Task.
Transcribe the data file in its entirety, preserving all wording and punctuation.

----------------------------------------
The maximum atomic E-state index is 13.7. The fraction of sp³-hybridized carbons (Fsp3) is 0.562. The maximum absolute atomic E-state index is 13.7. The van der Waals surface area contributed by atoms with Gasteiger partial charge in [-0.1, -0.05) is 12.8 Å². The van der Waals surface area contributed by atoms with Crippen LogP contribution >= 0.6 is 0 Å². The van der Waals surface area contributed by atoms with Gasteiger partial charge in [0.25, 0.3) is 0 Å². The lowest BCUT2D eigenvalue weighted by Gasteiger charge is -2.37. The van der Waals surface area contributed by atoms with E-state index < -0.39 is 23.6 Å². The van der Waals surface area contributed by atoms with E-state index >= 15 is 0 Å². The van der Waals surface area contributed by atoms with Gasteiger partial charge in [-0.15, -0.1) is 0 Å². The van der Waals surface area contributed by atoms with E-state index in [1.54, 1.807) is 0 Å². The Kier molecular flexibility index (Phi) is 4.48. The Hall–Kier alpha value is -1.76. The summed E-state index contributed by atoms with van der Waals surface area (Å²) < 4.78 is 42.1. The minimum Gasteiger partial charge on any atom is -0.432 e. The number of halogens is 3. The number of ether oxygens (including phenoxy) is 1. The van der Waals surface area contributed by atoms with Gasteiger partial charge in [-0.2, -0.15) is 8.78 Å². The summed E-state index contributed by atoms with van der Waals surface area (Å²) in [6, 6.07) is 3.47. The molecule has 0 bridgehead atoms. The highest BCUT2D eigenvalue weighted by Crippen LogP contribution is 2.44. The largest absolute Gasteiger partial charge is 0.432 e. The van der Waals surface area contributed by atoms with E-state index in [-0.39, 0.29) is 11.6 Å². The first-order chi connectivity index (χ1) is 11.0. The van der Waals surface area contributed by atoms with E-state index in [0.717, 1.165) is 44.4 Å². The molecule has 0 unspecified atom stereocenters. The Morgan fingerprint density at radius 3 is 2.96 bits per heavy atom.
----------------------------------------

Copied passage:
The maximum atomic E-state index is 13.7. The fraction of sp³-hybridized carbons (Fsp3) is 0.562. The maximum absolute atomic E-state index is 13.7. The van der Waals surface area contributed by atoms with Gasteiger partial charge in [-0.1, -0.05) is 12.8 Å². The van der Waals surface area contributed by atoms with Crippen LogP contribution >= 0.6 is 0 Å². The van der Waals surface area contributed by atoms with Gasteiger partial charge in [0.25, 0.3) is 0 Å². The lowest BCUT2D eigenvalue weighted by Gasteiger charge is -2.37. The van der Waals surface area contributed by atoms with E-state index < -0.39 is 23.6 Å². The van der Waals surface area contributed by atoms with E-state index >= 15 is 0 Å². The van der Waals surface area contributed by atoms with Gasteiger partial charge in [-0.15, -0.1) is 0 Å². The van der Waals surface area contributed by atoms with E-state index in [1.54, 1.807) is 0 Å². The Kier molecular flexibility index (Phi) is 4.48. The Hall–Kier alpha value is -1.76. The summed E-state index contributed by atoms with van der Waals surface area (Å²) < 4.78 is 42.1. The minimum Gasteiger partial charge on any atom is -0.432 e. The number of halogens is 3. The number of ether oxygens (including phenoxy) is 1. The van der Waals surface area contributed by atoms with Gasteiger partial charge in [-0.2, -0.15) is 8.78 Å². The summed E-state index contributed by atoms with van der Waals surface area (Å²) in [6, 6.07) is 3.47. The molecule has 0 bridgehead atoms. The highest BCUT2D eigenvalue weighted by Crippen LogP contribution is 2.44. The largest absolute Gasteiger partial charge is 0.432 e. The van der Waals surface area contributed by atoms with E-state index in [-0.39, 0.29) is 11.6 Å². The first-order chi connectivity index (χ1) is 11.0. The van der Waals surface area contributed by atoms with E-state index in [0.717, 1.165) is 44.4 Å². The molecule has 0 unspecified atom stereocenters. The Morgan fingerprint density at radius 3 is 2.96 bits per heavy atom.